However much what’s happening in Detroit seems to resonate with the popular notion of disaster capitalism, no solution will be found in getting rid of the emergency manager and restoring authority to elected officials. We can’t vote capital out of office. To focus on the sphere of official politics is to fundamentally misrecognize the terrain on which this conflict is being fought.

3. To some extent, then, the fiscal crisis facing Detroit is the result of misguided priorities, ethical lapses, and effective spin on the part of the ruling elite. This last point is worth considering. There is good reason to be skeptical, for example, about the emergency manager’s “massively inflated” claims about the extent of the city’s pension liabilities:

Pension liabilities are enormously important but imaginary numbers based on projections about a combination of factors. Perhaps the most important of these is the discount rate, which in turn is usually based on the bond market. Using a higher discount rate makes liabilities seem smaller, and vice versa. The power to define that rate confers the right to define a pension’s viability.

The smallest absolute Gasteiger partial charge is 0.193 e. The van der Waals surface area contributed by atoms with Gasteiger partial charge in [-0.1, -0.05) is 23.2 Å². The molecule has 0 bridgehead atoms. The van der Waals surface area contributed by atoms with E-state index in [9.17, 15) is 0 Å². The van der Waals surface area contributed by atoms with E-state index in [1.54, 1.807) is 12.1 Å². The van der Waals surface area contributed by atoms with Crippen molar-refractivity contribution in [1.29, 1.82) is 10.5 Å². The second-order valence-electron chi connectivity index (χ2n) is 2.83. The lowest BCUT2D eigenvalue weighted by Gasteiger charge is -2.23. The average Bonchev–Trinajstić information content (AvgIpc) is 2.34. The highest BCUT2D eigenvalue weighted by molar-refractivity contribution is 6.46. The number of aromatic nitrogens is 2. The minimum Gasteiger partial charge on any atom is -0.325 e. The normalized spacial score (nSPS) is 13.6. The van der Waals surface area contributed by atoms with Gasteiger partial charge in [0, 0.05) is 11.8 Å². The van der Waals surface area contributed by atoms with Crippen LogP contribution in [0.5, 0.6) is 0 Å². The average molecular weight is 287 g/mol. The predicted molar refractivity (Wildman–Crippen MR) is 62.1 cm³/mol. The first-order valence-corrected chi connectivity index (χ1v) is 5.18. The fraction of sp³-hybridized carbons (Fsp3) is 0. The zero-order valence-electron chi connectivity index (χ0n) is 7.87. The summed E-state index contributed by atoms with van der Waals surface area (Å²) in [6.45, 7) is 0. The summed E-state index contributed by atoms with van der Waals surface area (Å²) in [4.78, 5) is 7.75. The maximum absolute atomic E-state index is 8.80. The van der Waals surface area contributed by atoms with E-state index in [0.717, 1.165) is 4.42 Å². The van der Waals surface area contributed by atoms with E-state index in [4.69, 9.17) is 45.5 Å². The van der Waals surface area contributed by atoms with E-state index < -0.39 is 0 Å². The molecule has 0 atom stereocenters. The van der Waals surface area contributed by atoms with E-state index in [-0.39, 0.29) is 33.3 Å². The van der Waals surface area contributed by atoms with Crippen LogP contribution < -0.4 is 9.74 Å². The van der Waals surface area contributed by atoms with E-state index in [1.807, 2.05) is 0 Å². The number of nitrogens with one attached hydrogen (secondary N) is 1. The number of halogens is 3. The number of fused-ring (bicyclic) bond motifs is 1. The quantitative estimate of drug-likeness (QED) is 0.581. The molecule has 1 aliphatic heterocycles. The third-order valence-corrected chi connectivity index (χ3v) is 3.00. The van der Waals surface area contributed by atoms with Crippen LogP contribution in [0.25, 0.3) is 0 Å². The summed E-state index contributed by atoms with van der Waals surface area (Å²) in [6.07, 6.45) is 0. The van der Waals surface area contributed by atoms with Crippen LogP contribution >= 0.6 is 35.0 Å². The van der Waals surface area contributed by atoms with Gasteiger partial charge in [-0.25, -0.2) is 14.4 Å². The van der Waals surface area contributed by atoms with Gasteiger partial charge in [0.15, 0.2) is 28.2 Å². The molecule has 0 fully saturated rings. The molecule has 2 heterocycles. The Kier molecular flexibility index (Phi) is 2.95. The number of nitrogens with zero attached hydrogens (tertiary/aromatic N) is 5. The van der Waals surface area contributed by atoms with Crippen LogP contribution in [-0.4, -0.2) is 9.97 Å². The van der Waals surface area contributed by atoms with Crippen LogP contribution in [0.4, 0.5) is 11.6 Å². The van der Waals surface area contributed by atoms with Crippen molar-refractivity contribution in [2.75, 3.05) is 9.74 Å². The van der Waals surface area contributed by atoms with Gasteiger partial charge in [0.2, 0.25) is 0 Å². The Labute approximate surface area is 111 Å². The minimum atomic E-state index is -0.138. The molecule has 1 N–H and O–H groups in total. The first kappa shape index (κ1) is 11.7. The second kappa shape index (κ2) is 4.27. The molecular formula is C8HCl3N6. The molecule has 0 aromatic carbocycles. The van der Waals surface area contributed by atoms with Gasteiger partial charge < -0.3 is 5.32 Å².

Orr has played a savvy game around Detroit’s discount rate. In his creditors’ report, he noted that the old discount rate yielded a funding gap of just under $700 million, while using “more realistic assumptions” would boost the liability nearly five-fold to $3.5 billion. By repeating that number in talking to the press, without ever revealing the methodology behind it, Orr has mainstreamed the notion that the pensions face a funding crisis that demands emergency tactics.